15. Stakeholder acceptance analysis ResonantSonic drilling

    SciTech Connect

    Peterson, T.

    1995-12-01

    This report presents evaluations, recommendations, and requirements concerning ResonantSonic Drilling (Sonic Drilling), derived from a three-year program of stakeholder involvement. Sonic Drilling is an innovative method to reach contamination in soil and groundwater. The resonant sonic drill rig uses counter-rotating weights to generate energy, which causes the drill pipe to vibrate elastically along its entire length. In the resonant condition, forces of up to 200,000 pounds are transmitted to the drill bit face to create a cutting action. The resonant energy causes subsurface materials to move back into the adjacent formation, permitting the drill pipe to advance. This report is for technology developers and those responsible for making decisions about the use of technology to remediate contamination by volatile organic compounds. Stakeholders` perspectives help those responsible for technology deployment to make good decisions concerning the acceptability and applicability of sonic drilling to the remediation problems they face.

  16. Stakeholder acceptance analysis: Tunable hybrid plasma

    SciTech Connect

    Peterson, T.

    1995-12-01

    This report resents evaluations, recommendations, and requirements concerning Tunable Hybrid Plasma (THP) derived from a three-year program of stake holder involvement. THP destroys volatile organic compounds by directing a moderate energy electron beam into a flow of air containing organic contaminants. This report is for technology developers and for those responsible for making decisions about the use of technology to remediate contamination by volatile organic compounds. Stakeholders` perspectives help those responsible for technology deployment make good decisions concerning the acceptability and applicability of THP to the remediation problems the face. In addition, this report presents data requirements for the technology`s field demonstration defined by stakeholders associated with the Hanford site in Washington State, as well as detailed comments on THP from stakeholders from four other sites throughout the western United States.

  17. Exploring the Intrinsic Motivation of Hedonic Information Systems Acceptance: Integrating Hedonic Theory and Flow with TAM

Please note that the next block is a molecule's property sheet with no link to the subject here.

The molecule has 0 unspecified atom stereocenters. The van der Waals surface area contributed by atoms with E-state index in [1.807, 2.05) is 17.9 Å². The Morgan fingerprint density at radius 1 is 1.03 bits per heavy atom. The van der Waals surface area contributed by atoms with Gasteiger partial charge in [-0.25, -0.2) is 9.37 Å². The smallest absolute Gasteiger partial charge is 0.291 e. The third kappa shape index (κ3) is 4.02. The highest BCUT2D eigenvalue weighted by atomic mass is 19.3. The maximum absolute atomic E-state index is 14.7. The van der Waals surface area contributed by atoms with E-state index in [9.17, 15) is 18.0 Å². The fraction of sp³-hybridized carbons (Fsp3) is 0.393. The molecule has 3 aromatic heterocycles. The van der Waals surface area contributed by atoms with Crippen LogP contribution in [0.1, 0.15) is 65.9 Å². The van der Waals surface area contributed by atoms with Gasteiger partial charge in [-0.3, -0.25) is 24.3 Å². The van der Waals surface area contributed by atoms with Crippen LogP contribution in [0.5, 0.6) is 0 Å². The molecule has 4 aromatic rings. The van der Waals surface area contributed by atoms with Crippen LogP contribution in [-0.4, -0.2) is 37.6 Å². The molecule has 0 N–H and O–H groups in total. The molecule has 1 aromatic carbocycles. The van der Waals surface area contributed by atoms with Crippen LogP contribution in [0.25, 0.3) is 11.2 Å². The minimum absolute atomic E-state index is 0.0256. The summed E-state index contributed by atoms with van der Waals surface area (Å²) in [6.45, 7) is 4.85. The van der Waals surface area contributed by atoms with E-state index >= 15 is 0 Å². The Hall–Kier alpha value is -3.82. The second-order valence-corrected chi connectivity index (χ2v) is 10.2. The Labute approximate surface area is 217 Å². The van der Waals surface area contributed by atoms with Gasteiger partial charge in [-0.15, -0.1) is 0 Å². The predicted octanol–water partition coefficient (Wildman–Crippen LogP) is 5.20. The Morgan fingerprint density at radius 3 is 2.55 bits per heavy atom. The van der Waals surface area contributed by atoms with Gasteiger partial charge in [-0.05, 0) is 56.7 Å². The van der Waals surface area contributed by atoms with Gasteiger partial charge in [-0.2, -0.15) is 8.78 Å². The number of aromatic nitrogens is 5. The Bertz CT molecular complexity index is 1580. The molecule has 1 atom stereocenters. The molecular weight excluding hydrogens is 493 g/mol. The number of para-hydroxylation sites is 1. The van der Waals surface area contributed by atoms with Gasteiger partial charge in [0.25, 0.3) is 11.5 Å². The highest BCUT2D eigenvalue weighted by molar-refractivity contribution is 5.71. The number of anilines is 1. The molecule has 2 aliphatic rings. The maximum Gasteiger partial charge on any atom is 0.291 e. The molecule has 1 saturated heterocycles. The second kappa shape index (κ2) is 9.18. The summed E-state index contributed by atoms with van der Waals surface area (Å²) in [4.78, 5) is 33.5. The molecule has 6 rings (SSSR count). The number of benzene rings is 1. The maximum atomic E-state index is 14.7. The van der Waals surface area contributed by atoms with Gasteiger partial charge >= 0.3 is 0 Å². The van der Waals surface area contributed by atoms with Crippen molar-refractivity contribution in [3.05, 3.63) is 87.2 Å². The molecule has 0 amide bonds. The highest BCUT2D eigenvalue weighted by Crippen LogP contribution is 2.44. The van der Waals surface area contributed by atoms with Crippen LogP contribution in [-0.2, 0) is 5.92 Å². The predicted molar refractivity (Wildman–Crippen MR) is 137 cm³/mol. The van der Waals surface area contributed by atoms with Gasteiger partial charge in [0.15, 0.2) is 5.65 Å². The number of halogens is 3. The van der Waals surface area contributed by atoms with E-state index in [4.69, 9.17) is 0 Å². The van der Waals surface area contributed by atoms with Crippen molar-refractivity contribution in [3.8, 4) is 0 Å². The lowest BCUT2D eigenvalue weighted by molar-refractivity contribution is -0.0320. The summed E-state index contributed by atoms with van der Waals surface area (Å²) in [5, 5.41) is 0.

NASA Astrophysics Data System (ADS)

    Wang, Zhihuan

    Research on Information Systems (IS) acceptance is substantially focused on extrinsic motivation in workplaces, little is known about the underlying intrinsic motivations of Hedonic IS (HIS) acceptance. This paper proposes a hybrid HIS acceptance model which takes the unique characteristics of HIS and multiple identities of a HIS user into consideration by interacting Hedonic theory, Flow theory with Technology Acceptance Model (TAM). The model was empirically tested by a field survey. The result indicates that emotional responses, imaginal responses, and flow experience are three main contributions of HIS acceptance.

  18. Ethical issues in organ and tissue transplantation.

    PubMed

    Abouna, George M

    2003-12-01

    Clinical organ transplantation provides a way of giving the gift of life to patients with terminal failure of vital organs, which requires the participation of other fellow human beings and of society by donating organs from deceased or living individuals. The increasing incidence of vital organ failure and the inadequate supply of organs, especially from cadavers, has created a wide gap between organ supply and organ demand, which has resulted in very long waiting times to receive an organ as well as an increasing number of deaths while waiting. These events have raised many ethical, moral and societal issues regarding supply, the methods of organ allocation the use of living donors as volunteers including minors. It has also led to the practice of organ sale by entrepreneurs for financial gains in some parts the world through exploitation of the poor, for the benefit of the wealthy. The current advances in immunology and tissue engineering and the use of animal organs, xenotransplantation, while offering very promising solutions to many of these problems, also raise additional ethical and medical issues, which must be considered by the medical profession as well as society. This review deals with the ethical and moral issues generated by the current advances in organ transplantation, the problem of organ supply versus organ demand and the appropriate allocation of available organs. It deals with the risks and benefits of organ donation from living donors, the appropriate and acceptable methods to increase organ donation from the deceased through the adoption of the principle of 'presumed consent', the right methods of providing acceptable appreciation and compensation for the family of the deceased as well as volunteer and altruistic donors, and the duties and responsibilities of the medical profession and society to help fellow humans. The review also deals with the appropriate and ethically acceptable ways of utilizing the recent advances of stem cell transplantation from adult versus fetal donors, tissue engineering and the use of organs from animals or xenotransplantation. It is emphasized that clinical organ and tissue transplantation can be more beneficial and life saving if everyone involved in the process, including physicians and medical institutions, respect and consider the best interests of the patients, as well as honor the ethical, moral and religious values of society. PMID:15859919